Electrical layer Electrical layer powders are made powders are made by ball milling and by ball milling and calcining. calcining. Interconnects are Interconnects are made by metal made by metal forming forming techniques. techniques. Automated Automated inspection of the inspection of the electrical layers electrical layers occurs after occurs after sintering. sintering.

Slip Cast

Screen Print

Slurry Spray

Slurry Spray

Stack Assembly

Note: Alternative production processes appear in gray to the bottom of actual production processes assumed

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Technical Issues

Relationships between cell and stack design, design tolerances, stack performance, and process yields are not very well established. Properties of individual layers, e.g., physical attributes, conductivity (electrical or ionic), polarization, transport, mechanical, are not well defined as a function of temperature Manufacturing Options Individual process steps Sequence of steps Impact on Process yield, tolerances, and reproducibility Performance Thermal cycling and Life Cost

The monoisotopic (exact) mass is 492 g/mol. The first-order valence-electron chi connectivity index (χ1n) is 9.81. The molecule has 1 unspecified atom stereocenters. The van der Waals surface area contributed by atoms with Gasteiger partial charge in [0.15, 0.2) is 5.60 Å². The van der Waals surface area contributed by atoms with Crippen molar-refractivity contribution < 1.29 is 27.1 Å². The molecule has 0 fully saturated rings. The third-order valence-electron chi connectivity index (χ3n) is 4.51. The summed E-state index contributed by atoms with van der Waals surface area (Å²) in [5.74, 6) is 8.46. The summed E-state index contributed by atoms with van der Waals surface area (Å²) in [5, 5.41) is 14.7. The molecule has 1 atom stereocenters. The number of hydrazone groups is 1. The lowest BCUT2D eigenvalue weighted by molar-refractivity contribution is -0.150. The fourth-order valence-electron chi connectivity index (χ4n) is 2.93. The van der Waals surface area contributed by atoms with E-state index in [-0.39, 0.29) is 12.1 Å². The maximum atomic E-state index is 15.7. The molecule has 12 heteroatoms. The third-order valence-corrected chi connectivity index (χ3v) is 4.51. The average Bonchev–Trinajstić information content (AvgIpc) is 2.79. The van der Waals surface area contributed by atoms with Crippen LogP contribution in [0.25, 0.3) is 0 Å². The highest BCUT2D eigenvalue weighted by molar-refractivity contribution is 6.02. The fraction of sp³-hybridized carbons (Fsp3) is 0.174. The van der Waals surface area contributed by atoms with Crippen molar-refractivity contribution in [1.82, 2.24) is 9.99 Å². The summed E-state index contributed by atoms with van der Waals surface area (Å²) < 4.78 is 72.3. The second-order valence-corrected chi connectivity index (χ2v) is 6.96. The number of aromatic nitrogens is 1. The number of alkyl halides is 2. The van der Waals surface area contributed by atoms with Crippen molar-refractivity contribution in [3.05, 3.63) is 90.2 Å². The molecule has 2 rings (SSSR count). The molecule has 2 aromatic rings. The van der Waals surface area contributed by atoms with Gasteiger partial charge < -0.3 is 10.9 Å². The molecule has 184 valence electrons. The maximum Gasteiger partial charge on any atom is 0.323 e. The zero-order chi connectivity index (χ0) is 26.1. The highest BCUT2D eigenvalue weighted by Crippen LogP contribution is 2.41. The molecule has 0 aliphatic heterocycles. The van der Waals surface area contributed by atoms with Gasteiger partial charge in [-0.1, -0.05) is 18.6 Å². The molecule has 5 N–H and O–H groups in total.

4

Technical Issues

Challenges

A state-of-the-art SOFC manufacturing model will allow developers and NETL to minimize the uncertainties inherently associated with commercialization of a new technology. The model must be able to: Handle all key SOFC stack components, including ceramic cells and interconnects Relate manufactured cost to product quality and likely performance, taking into account manufacturing tolerances product yield line speed Address a range of manufacturing volumes, ranging from tens of MW to hundreds of MW per year Adapt to individual production processes under development by SECA industrial teams

5